This combination of gutsy moves and being in the right place at the right time has resulted in a rich and rewarding career with Intel.

During the mid-1990s, Kellso experienced firsthand the impact product design changes have on the supply chain. When Intel shifted a component for Game Boy players from a socket chip to a cartridge, it ended up with a product five times larger.

To accommodate the bigger product, the company began a massive distribution center construction program, building new facilities in Malaysia, the Philippines, the Netherlands, and Costa Rica simultaneously. Kellso oversaw construction of these global facilities.

The chip's larger size also significantly increased Intel's transportation costs, so Kellso and his team searched for ways to maximize shipping efficiency. "We developed a new logistics strategy aimed at integrating our supply chain with customers and suppliers," Kellso explains.

The experience helped Kellso realize the importance of being logistically prepared for major design changes. "We began to focus on planning and anticipating supply chain problems three to five years out," he says. That's how Kellso became 'supply chain master.'

"In my current position, I conduct long-range research to determine what supply chain issues Intel is likely to face in the future," he notes.

Matching Demand to Supply

As part of his focus on integrating the supply chain, Kellso spends a lot of time trying to predict the unpredictable: customer buying behavior. Intel's biggest challenge is matching customer demand with supply in order to minimize inventory, he says.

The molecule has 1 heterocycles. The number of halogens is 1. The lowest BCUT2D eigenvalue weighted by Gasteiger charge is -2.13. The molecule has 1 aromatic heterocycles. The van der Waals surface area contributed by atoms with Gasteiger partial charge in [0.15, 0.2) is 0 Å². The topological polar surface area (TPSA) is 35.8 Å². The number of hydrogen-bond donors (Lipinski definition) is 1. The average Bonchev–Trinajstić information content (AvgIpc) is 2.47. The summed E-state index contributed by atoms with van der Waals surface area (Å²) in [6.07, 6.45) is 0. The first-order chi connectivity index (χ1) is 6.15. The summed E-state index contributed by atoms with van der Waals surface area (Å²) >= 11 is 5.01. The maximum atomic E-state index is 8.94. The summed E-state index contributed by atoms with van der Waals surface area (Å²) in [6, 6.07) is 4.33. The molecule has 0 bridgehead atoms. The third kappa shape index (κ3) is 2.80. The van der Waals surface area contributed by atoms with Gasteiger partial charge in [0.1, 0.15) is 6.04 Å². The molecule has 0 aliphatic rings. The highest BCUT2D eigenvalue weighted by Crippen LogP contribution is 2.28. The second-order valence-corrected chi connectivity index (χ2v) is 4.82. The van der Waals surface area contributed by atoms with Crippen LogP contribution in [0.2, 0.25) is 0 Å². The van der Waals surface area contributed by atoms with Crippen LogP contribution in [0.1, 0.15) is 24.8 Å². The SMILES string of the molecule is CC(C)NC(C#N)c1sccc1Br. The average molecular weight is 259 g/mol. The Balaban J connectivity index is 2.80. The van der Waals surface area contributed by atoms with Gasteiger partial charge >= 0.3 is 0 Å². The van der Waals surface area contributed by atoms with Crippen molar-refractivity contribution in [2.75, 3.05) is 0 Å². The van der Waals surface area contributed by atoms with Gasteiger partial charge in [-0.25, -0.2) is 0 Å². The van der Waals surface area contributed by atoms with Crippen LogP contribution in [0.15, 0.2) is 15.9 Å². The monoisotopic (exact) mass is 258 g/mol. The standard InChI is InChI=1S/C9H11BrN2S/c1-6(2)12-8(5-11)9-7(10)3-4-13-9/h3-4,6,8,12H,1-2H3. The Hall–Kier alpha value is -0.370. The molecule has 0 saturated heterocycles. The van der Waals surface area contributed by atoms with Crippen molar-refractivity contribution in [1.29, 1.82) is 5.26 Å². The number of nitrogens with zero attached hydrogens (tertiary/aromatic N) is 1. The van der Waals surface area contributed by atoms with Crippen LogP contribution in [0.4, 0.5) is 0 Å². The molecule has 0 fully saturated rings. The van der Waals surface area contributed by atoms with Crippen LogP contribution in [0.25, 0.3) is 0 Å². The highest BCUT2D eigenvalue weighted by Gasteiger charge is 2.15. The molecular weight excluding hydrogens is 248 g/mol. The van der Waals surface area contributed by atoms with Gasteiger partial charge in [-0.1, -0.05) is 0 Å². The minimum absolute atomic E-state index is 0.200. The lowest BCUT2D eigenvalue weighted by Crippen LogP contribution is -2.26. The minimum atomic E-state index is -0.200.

"It's very difficult to achieve," Kellso admits. Customers aren't sure what they need, product suites change constantly, and manufacturing complexity and difficulty grows as Intel's chips become smaller.

"In addition, Intel has billions of dollars tied up in factories all over the world that need to run efficiently and effectively," he explains.

The need to accurately predict demand has led Kellso down a path not normally traversed by supply chain professionals—but one for which his engineering background serves him well.

"I'm developing advanced mathematical modeling and simulation technologies to better understand customers' buying behaviors and patterns," he notes.

Today, Kellso is at the top of his profession. While many people assisted and guided him throughout the course of his career, Kellso believes one individual is largely responsible for his success: a former boss named Earl.

"One day Earl smiled at me and said, 'Jim, I am tired of working. So, you're going to do your job and my job, and I am going to take credit for your work. But in two years, you'll have my job,'" Kellso recalls.